Everyone knows you shouldn’t believe everything you read or hear in the news. Moreover, you should evaluate the credibility of information based on its source. So, when the government claims that health care cuts don’t affect the quality, safety or accessibility of care, we know that’s not necessarily true. In fact, healthcare professionals, the first affected, are in the best position to contest these claims.
It’s often union representatives who see firsthand the distress, exhaustion and discouragement healthcare professionals experience. They are regularly put under serious pressure and have a very heavy workload. They often hear comments like: “I can’t take any more. I am going to apply for a different position. I can’t sleep, I’m at the end of my rope, I feel like I can’t even carry out my regular duties. My passion is gone, I’m going to change professions. Because this disillusionment is seen in many institutions, the FIQ has taken steps to measure the real impacts of budget cuts on the professional practice and the work organization of healthcare professionals.
For example, the results of a survey conducted among the healthcare professionals of the CISSS du Bas-Saint-Laurent in 2016 confirm the Federation’s assertions and clearly show that, considering the numerous repeated budget cuts to health institutions, healthcare professionals have seen a significant increase in their workload. The figures speak for themselves: most healthcare professionals do not have enough time to accomplish important aspects of their practice, for example, the clinical teaching and monitoring required to ensure safe, quality patient care.
In addition to the negative impacts on the conditions of practice for nurses, licensed practical nurses, respiratory therapists and clinical perfusionists, the heavy workload also compromises their health and safety at work. Indeed, when one is overloaded at work, it becomes difficult to take time to ensure one’s own safety, for example, adopting the correct posture when ambulating patients.
What’s more, healthcare professionals often have to make heart-rending decisions that can cause moral distress. On that note, the FIQ discussed this issue during the OHS Week in 2016: Code MD: sounding the alarm. Moral Distress—acknowledging the danger!
To make up for the lack of time, some healthcare professionals will work extra, unpaid time, by starting earlier, finishing later or by not taking breaks or stopping to eat, which can ultimately lead to burnout.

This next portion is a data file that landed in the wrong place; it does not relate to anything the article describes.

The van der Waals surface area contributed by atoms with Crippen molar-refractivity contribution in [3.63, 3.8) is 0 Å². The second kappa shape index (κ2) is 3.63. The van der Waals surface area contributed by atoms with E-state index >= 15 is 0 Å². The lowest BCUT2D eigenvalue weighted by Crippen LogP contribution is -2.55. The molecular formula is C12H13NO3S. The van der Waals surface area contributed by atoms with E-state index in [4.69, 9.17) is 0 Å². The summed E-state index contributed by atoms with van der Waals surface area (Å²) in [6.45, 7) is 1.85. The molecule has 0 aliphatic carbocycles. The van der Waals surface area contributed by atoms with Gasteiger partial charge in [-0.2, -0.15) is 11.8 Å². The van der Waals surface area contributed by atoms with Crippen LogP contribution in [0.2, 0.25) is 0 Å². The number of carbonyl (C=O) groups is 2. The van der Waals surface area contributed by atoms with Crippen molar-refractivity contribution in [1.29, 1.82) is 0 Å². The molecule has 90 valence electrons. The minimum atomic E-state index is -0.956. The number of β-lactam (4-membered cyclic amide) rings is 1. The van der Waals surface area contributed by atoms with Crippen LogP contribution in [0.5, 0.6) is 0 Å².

It triggers a vicious circle: the increased rate of absenteeism leads to a heavier workload for healthcare professionals.
In light of these deeply concerning observations, the FIQ proposes concrete solutions, one of which has already made a difference in other countries. It’s a simple concept: setting up teams based on safe healthcare professional-to-patient ratios, with ratios established on patient needs and not institutional budgets, as is the current practice.
The FIQ therefore recommends implementing ratios which prioritize safe care, and which therefore establish a maximum number of patients, with a similar profile, for a team of healthcare professionals. Implementing these ratios, in particular in Victoria, Australia, and California, U.S., made an enormous difference for the patients and healthcare professionals. There were many positive impacts: better team stability, reduced risk of dissatisfaction and psychological distress at work, reduced absenteeism, increased draw to the profession, better patient follow-up, etc. For patients, benefits included shorter stays and overall improved quality of care.
The FIQ is a leader when it comes to safe healthcare professional-to-patient ratios. Since fall 2016, a joint-committee formed by the Federation and the MSSS, has been studying the relevance and feasibility of ratios through pilot projects. Moreover, the FIQ is the first labour organization in Canada to have included this type of committee in its collective agreement.
There’s no doubt that safe care ratios are a winning solution for healthcare professionals and patients. In this way, it would be a very good idea to follow the FIQ’s projects in the future, especially concerning potential impacts on occupational health and safety.
Is OHS in the know?
In California, safe care ratios led to a reduction in work-related accidents.
The FIQ offers free accredited training sessions to healthcare professionals, in particular Patient Advocacy: Patient Advocacy 2: Take action. Members of the Federation can get information from their local union teams.
Healthcare professionals can access the Safe Staffing Form on the FIQ’s website to report situations where the conditions of practice prevent them from providing safe, quality and humane care to patients.
Read the FIQ Special Report on Safe Care, published in December 2016, to get a better understanding of why safe care ratios are so crucial for healthcare professionals.